The silencing is made effective not just from the method but also from the language and form that was used. This was not the ‘panch’ that he was used to where he could argue his own case in his own language while articulating his rights using a framework familiar to him. These are but few of the critical modes through which law constitutes its own authority in the most indiscriminate fashion. The linkage between language and power emerges as one of these with language operating on behalf of power. The use or the denial of use of a particular language has resulted in the effective silencing of people like Luharia reinforcing hierarchy and subjecting him to the sidelines as a mere spectator.
There are so many other stories that were needed to be told and needed to be heard by the court for it to begin to understand why the adivasis did not want to leave their lands. One such is that the word Jalsindhi actually means a “well of water” and that the Narmada on its journey to the Arabian Sea from Amarkant had night halts at villages where she listened to what its people had to say. However to enable herself to stay stagnant she flowed into the earth creating a well and that Jalsindhi was one such village, which is why the relationship with his village and the Narmada are sacred and central to his existence. Another of course relating to sacred spots in that particular region that are central to the spiritual beliefs of the adivasis and whose relevance lies precisely in their location. For instance, the mountain of Rani Kajal is the most important goddess of the Bhilalas.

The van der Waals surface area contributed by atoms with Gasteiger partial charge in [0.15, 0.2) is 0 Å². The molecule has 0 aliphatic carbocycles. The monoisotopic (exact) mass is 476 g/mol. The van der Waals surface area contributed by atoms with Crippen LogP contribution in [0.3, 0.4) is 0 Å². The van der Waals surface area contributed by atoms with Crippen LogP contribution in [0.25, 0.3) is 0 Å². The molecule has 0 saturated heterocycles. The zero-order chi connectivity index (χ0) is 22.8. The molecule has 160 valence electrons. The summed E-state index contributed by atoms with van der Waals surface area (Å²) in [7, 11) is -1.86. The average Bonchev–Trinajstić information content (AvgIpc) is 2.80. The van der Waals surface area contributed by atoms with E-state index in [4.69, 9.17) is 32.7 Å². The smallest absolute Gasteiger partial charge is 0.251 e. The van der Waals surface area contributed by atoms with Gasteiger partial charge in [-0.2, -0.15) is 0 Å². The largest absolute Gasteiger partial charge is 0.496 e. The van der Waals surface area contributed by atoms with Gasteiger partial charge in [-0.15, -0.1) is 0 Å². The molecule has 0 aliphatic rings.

There is a sacredness of the immediate geography that interweaves their past with the present and the future, their spirituality and everyday life with their politics. And this is best communicated by the adivasi song of resistance that goes: “Rani Kajala suroo amu inu kaha beeje humu juwanya / e to hamari paala kootri inu kaha beeje humu juwanya / baaji kaye mota hoya inu kaha beeje humu juwanya”. (We are the children of Rani Kajal, why must we fear these people (police, governments, etc.) / they are the dogs that we look after why must we fear these people / we have eaten our vegetables why must we fear these people. The last line basically means that we live of our own efforts so why must we fear these people.)